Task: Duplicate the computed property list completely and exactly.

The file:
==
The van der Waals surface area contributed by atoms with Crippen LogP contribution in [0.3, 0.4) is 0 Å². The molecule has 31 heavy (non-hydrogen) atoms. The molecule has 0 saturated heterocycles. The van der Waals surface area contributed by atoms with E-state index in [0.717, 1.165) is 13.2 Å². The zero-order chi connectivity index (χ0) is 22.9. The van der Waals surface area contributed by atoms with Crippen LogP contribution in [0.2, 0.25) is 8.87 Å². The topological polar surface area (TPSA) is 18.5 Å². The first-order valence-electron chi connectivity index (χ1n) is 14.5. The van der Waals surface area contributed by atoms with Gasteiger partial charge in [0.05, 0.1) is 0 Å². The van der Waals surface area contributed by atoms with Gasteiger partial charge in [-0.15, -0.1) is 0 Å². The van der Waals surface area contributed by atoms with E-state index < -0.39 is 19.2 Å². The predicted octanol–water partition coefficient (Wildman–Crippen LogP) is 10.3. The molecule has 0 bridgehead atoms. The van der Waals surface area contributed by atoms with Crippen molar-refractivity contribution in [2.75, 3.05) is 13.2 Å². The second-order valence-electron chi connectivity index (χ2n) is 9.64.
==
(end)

The van der Waals surface area contributed by atoms with Crippen LogP contribution in [0.3, 0.4) is 0 Å². The molecule has 31 heavy (non-hydrogen) atoms. The molecule has 0 saturated heterocycles. The van der Waals surface area contributed by atoms with E-state index in [0.717, 1.165) is 13.2 Å². The zero-order chi connectivity index (χ0) is 22.9. The van der Waals surface area contributed by atoms with Crippen LogP contribution in [0.2, 0.25) is 8.87 Å². The topological polar surface area (TPSA) is 18.5 Å². The first-order valence-electron chi connectivity index (χ1n) is 14.5. The van der Waals surface area contributed by atoms with Gasteiger partial charge in [0.05, 0.1) is 0 Å². The van der Waals surface area contributed by atoms with Gasteiger partial charge in [-0.15, -0.1) is 0 Å². The van der Waals surface area contributed by atoms with E-state index < -0.39 is 19.2 Å². The predicted octanol–water partition coefficient (Wildman–Crippen LogP) is 10.3. The molecule has 0 bridgehead atoms. The van der Waals surface area contributed by atoms with Crippen molar-refractivity contribution in [2.75, 3.05) is 13.2 Å². The second-order valence-electron chi connectivity index (χ2n) is 9.64.